"We had so many self-deployed officers, we don't know where the bullets from all of those guns came from," the source said. "In such a confused set of circumstances, with so many local, state and federal police folks there, there was very little coordination, and each of those agencies have a different set of policies and different set of training, so altogether it's amazing no innocent person was killed. It truly was."
Deveau says the chaos of that evening should be put in perspective.
"I don't think any scene is going to be really controlled in the first minutes," he said. "You just have so much going on. When something happens, people want to be there. The media want to be there. So everybody wants to do their job and they truly want to help. I think we just need to be able to make sure we can put that help to work in the right ways."
WGBH News requested officer reports from Watertown and the MBTA based on the state's public records statute. Both requests were denied, we were told, due to the ongoing investigations. WGBH News is appealing to the Secretary of the Commonwealth for access to that information.
The issue of officers self-deployment in Watertown is being discussed by Homeland Security. Boston Police Commissioner Ed Davis, Cambridge Police Commissioner Robert Haas and Deveau recently flew to Washington to meet with Homeland Security Sec Janet Napolitano. Cambridge Police Commissioner Robert Haas spoke to WGBH News about the content of that discussion.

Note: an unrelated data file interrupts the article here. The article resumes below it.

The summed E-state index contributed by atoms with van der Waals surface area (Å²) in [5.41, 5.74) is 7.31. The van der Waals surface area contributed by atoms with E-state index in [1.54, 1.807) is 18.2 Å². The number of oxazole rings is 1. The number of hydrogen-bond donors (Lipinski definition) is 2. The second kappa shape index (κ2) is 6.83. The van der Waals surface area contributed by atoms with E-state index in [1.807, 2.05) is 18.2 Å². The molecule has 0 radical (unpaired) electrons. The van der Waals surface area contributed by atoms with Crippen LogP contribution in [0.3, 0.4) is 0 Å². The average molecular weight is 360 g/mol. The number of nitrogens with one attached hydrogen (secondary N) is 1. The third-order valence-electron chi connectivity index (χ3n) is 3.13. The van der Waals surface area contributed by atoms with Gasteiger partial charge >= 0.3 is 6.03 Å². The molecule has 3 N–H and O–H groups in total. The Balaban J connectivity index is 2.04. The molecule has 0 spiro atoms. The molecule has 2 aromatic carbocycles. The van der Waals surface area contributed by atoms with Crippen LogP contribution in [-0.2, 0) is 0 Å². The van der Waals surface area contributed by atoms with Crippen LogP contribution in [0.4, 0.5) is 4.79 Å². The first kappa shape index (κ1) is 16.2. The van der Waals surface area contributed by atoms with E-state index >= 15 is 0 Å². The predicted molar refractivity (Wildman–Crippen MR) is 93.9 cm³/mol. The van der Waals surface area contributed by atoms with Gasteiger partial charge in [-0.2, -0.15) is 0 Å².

"And one of the issues we identified during the course of that conversation was the notion of self-deployment; this appetite, this thirst for officers wanting to get engaged over getting involved, but it also can cause an additional complication in terms of having officers respond, not having a structured hierarchy in which you can actually start to relegate or delegate people in terms of how you do things," Haas said.
Another question raised at the meeting with Homeland Security officials was: How did Dzhokhar Tsarnaev elude law enforcement the morning of Friday, April 19, as hundreds of police surrounded the east Watertown neighborhood?
That's the question we'll explore next.
Part III: How did Tsarnaev elude police for so long in Watertown, MA?
Series co-produced by James Edwards and Hilary Sargent